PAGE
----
March was a month for the Karabots Junior Fellows to learn about science, culture, and careers connected to death and dying through a variety of lessons, activities, and guest speakers. They learned about hospice and palliative care from Miguel Paniagua, Medical Advisor for the National Board of Medical Examiners and recently-inducted Fellow of the College of Physicians of Philadelphia. They also got a glimpse into the world of funeral direction, courtesy of Tony Moore, Director of Funeral Service Education for Northampton Community College. Along the way, they also gained a greater understanding of cultural interpretations of death and how funeral practices are tied to different cultural beliefs about what happens after one dies. They concluded their month with a trip to the Woodlands. Established as the country home of Philadelphia socialite William Hamilton, the Woodlands became an active cemetery in 1840; it is the final resting place of numerous noteworthy Philadelphians, including several famous College Fellows, such as Silas Weir Mitchell, John Ashhurst, and William Williams Keen, and the founder of the Campbells Soup Company among other notables. It is also the site of the largest grave marker in the United States, an 84-foot tall obelisk constructed for famous dentist and Penn Dental school founder Thomas Wiltberger Evans.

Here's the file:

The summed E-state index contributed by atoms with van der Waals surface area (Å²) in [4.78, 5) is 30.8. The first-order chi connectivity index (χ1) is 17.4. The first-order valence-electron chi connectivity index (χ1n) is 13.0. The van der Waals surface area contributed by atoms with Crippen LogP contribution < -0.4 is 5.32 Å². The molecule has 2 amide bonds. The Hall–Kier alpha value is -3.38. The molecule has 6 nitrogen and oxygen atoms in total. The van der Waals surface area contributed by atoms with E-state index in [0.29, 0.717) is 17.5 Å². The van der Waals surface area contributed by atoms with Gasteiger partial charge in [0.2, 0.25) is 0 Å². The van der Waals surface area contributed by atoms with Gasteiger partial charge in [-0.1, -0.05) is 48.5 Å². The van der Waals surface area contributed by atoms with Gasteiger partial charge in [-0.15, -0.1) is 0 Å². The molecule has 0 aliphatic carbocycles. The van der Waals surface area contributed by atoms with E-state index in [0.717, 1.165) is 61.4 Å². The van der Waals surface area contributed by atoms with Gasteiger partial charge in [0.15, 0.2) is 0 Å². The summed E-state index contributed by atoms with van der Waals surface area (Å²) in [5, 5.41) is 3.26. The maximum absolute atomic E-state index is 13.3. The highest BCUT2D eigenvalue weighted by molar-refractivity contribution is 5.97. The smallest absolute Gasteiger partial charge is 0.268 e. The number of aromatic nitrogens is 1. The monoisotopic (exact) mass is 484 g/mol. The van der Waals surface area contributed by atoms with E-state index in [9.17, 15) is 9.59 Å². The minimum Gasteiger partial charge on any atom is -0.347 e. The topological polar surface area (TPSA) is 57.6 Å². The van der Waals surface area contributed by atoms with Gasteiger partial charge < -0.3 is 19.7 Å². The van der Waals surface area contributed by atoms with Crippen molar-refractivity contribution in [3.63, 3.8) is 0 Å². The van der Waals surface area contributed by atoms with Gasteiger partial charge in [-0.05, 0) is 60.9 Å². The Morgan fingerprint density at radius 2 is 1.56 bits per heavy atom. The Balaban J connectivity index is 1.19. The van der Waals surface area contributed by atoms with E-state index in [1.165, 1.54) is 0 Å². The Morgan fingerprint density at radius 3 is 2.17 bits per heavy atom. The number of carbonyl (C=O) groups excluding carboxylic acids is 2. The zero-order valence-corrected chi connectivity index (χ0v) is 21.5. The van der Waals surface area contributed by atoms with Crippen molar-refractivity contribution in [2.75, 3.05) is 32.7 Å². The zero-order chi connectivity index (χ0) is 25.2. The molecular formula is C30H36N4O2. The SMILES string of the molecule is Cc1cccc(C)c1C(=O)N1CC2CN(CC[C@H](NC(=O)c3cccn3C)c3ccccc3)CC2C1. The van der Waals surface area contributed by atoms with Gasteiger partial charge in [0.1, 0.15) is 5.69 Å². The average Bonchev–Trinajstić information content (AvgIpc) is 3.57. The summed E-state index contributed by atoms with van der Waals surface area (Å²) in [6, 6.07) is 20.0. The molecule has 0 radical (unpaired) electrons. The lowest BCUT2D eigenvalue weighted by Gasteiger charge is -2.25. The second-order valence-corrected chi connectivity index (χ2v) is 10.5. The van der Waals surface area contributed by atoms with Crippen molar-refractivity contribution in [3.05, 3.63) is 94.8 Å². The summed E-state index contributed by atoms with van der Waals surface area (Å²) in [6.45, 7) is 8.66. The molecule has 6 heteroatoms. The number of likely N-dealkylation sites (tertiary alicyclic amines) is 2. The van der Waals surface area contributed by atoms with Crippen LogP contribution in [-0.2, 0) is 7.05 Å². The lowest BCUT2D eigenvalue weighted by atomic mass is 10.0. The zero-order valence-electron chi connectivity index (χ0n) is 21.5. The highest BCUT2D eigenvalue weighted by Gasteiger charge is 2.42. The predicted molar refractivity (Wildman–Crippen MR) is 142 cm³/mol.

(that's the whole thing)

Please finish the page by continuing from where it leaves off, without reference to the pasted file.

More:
Jim Mundy, chair of the Woodlands Board of Directors, took the Fellows on a tour of the site, including William Hamilton’s mansion, America’s earliest example of a Federal style home. Afterwards, the Fellows broke into groups to explore the cemetery grounds and search for notable “residents.” Even for students reticent at the thought of exploring a cemetery, the trip proved interesting. We are thankful for the staff at the Woodlands for making it possible.